The Red Sox are again wearing me down. I was at the game on Monday when they got the bases loaded in the ninth inning at home in a tie game with no outs. They did not score and they lost the game. They then lost the next two games in painful ways. I am beginning to wonder if they need to replace the manager, John Farrell.
Torey Lovullo, the bench coach, is the logical choice. He filled-in for Farrell last year when Farrell had to step away for medical treatment. So I wondered if I was Lovullo, what would I do if I was offered the opportunity to lead the Red Sox team in mid-season?
As I pondered this question I happened to read an article titled Leading the Team You Inherit by Michael Watkins in Harvard Business Review, who explored this topic in depth. Watkins, an experienced business person, professor, and author uses a real example to take the reader through a helpful process for assuming the leadership of an established team. Watkins advises new leaders to follow three thoughtful steps – Assess the team, reshape the team, accelerate the team’s development.
Assess the Team. Before assessing individual team members I think you want to decide to what degree these team members need to work as a team. (Blog: What Type of Team are you Leading.) If they rely on each other during the day or week to get their work done, you want to assess the trust level of the group and how well they function (Blog: Five Dysfunctions of a Team.)
Watkins recommends that before you do your individual assessment of team members establish criteria for such an assessment. (See Exhibit) The qualities listed here are samples from Watkins, but you can choose your own.
The numbers next to each represent the importance or weight that you think each quality represents. You can change the weight mix for each team member based on their position and what the team requires. For example, if one team member is a programmer, you might decide to lower the percentage points for “People Skills” to 10 and raise Competence to 25 and Focus to 15. The total maximum points should always be 100.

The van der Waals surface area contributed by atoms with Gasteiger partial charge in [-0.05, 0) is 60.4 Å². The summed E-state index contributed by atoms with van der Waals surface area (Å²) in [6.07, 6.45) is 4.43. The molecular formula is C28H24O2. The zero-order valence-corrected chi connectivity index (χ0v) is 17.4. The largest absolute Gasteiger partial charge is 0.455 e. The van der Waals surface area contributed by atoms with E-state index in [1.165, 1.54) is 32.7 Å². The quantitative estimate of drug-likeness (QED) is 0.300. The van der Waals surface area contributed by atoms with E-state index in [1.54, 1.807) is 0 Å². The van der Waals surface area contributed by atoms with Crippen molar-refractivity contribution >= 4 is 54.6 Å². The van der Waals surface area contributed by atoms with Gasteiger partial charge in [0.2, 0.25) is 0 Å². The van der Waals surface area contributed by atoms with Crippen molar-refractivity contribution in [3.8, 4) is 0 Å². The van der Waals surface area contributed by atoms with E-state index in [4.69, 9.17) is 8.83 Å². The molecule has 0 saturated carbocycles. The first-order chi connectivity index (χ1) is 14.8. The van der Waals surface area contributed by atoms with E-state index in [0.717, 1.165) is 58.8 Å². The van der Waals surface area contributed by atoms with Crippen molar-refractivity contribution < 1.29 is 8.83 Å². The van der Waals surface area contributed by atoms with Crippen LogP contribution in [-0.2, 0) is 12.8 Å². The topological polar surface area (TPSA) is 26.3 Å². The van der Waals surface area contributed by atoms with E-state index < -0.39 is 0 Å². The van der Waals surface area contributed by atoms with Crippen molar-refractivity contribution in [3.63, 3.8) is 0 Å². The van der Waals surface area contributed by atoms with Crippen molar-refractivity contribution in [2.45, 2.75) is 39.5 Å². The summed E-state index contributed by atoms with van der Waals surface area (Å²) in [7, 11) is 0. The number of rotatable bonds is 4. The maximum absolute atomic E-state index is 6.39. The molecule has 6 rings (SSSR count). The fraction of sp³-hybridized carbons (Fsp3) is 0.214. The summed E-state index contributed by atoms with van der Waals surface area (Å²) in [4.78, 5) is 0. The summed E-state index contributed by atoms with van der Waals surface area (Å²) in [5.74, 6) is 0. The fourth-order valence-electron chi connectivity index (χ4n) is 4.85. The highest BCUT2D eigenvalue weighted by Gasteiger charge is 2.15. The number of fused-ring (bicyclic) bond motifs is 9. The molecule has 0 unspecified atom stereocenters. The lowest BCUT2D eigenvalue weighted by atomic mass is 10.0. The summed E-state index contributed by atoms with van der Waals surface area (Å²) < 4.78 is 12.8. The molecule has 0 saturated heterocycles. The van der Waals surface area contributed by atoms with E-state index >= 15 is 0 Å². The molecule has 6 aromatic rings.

To assess the person Watkins recommends speaking individually with the person and holding team meetings. Also, check with stakeholders including customers, suppliers, and colleagues. Ask everyone similar questions so you begin to get a whole profile of the person.
At the end of the assessment you should have a clear idea of what needs to be done to “shape your team.”
Reshape the Team. Watkins writes that the next step is to reshape your team and you do this by doing four things.
- Confirm team composition – This step includes coaching team members and sometimes adding and removing individuals from team. This can take time and should be done professionally.
- Align each person’s effort with the organizational and team missions – This usually involves team meetings when members agree on the answers to four questions:
- What do we want to accomplish? Mission, goals, objectives
- Why do we do it? Vision and personal motivations
- How will we do it? Strategies and actions.
- Who will do what? Our roles and responsibilities.
- Rethink the team’s operating model – The operating model is the system of how work actually gets done and includes the specific processes. When a new leader gets involved it is a perfect time to change processes that are inefficient and you can involve team members in this process because they likely know how to make improvements.
- Integrate or reinforce new team behaviors through actions. This includes clearly communicating how the team will function and begins with the leader behaving exactly the way s/he expects the team members to behave. Also, depending on how functional the team is, this integration phase may include extensive trust building and team building activities.
Accelerate the Team’s Development. At the heart of accelerating the team’s development is setting challenging goals that align with the team’s mission and focusing everyone on their achievement. This includes daily and weekly reporting and celebration.
I think Watkins’ process makes great sense and can be easily adapted to fit any team or organization. And, unfortunately for John Farrell, if the Red Sox keep losing, Torey Lovullo may get this text message from the Red Sox President, “Here, Torey, Lead this Established Team.”